Babyproof Your Home for the Holidays

By: Elle Aldridge christmas tree 250

With the holiday season well under way, you may be experiencing a bit of holiday stress. With gifts to buy, trips to plan and feasts to prepare, it’s no surprise that this time of year is tiring. Of course, things become even more stressful when you add holiday hosting to your lengthy to-do list.

If you have volunteered (or have been elected) to host friends or relatives over the holidays, there are a few preparations you will want to make beforehand, especially if the guest list includes babies or toddlers. Although you shouldn’t be expected to turn your home upside-down, there are still a few basic safety measures you should take in order to be a responsible and accommodating host or hostess. Your sister’s 1-year-old may be adorable, but that doesn’t mean she won’t try to stick her finger in a light socket or get a nasty stomachache from nibbling on your favorite house plant.

Here are a few easy and inexpensive ways you can make your home more baby-friendly for the holidays. Although babyproofing measures alone won’t make your home one-hundred percent safe, they provide a good place to start.

  • Purchase outlet covers and place them over the electrical outlets in your home.
  • Move plants out of crawling children’s reach, as some household plants can be poisonous. In fact, plants are the second leading cause of poisoning among children under the age of five.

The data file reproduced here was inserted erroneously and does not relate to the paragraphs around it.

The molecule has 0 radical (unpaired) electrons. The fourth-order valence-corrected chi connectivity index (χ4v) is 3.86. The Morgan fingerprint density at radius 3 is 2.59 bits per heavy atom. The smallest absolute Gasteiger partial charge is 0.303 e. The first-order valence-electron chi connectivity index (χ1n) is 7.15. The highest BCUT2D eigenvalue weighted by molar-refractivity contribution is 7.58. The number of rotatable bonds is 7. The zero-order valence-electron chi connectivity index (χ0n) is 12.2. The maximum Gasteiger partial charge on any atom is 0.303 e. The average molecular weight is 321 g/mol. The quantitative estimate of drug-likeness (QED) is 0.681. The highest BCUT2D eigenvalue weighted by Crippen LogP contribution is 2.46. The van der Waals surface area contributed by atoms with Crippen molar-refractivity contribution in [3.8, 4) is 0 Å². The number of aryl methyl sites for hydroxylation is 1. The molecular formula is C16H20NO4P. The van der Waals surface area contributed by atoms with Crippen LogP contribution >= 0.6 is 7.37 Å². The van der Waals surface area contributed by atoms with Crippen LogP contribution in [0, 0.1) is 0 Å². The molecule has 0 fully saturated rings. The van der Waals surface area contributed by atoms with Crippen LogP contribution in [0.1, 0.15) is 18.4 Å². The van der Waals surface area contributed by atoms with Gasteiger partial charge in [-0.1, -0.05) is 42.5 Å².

• Move medications and cleaning materials to the top shelf. Make sure you look under your kitchen and bathroom sinks to make sure nothing toxic could be found by a curious toddler.
  • Keep bathroom doors closed, even when no one is in there. Toddlers can drown in just a little bit of water and can choke on items they find in the trash can.
  • Keep the dishwasher closed at all times when you are not using it. The dishwasher is full of potentially dangerous items, including knives, forks and glasses.
  • Tie up the cords of your window blinds to make sure they cannot be easily reached by babies or toddlers. These cords could present a strangling threat.
  • If you have any toys in your home that you are planning to share with guests, sort through them first to make sure they are safe and age-appropriate. Keep toys with small parts (buttons, eyes, etc.) away from babies.
  • Consider using a babyproofing checklist to make sure you have made each room of your home as safe as possible. Even if you cannot take every precaution on the list, reading through it will make you aware of the areas of your home that could present a danger.

Remember, even the most comprehensive babyproofing measures cannot replace careful supervision. With so many people in your home, make sure you avoid a diffusion of responsibility. Don’t mistakenly assume someone else is watching the baby; check to make sure!

Remind your family members that although you have babyproofed your home, there could still be potential dangers. A little communication and conscientiousness can help make safety a part of your family’s holiday tradition. Combine that with eggnog and you’ll have everything you need!

Elle Aldridge is a safety expert and editor for

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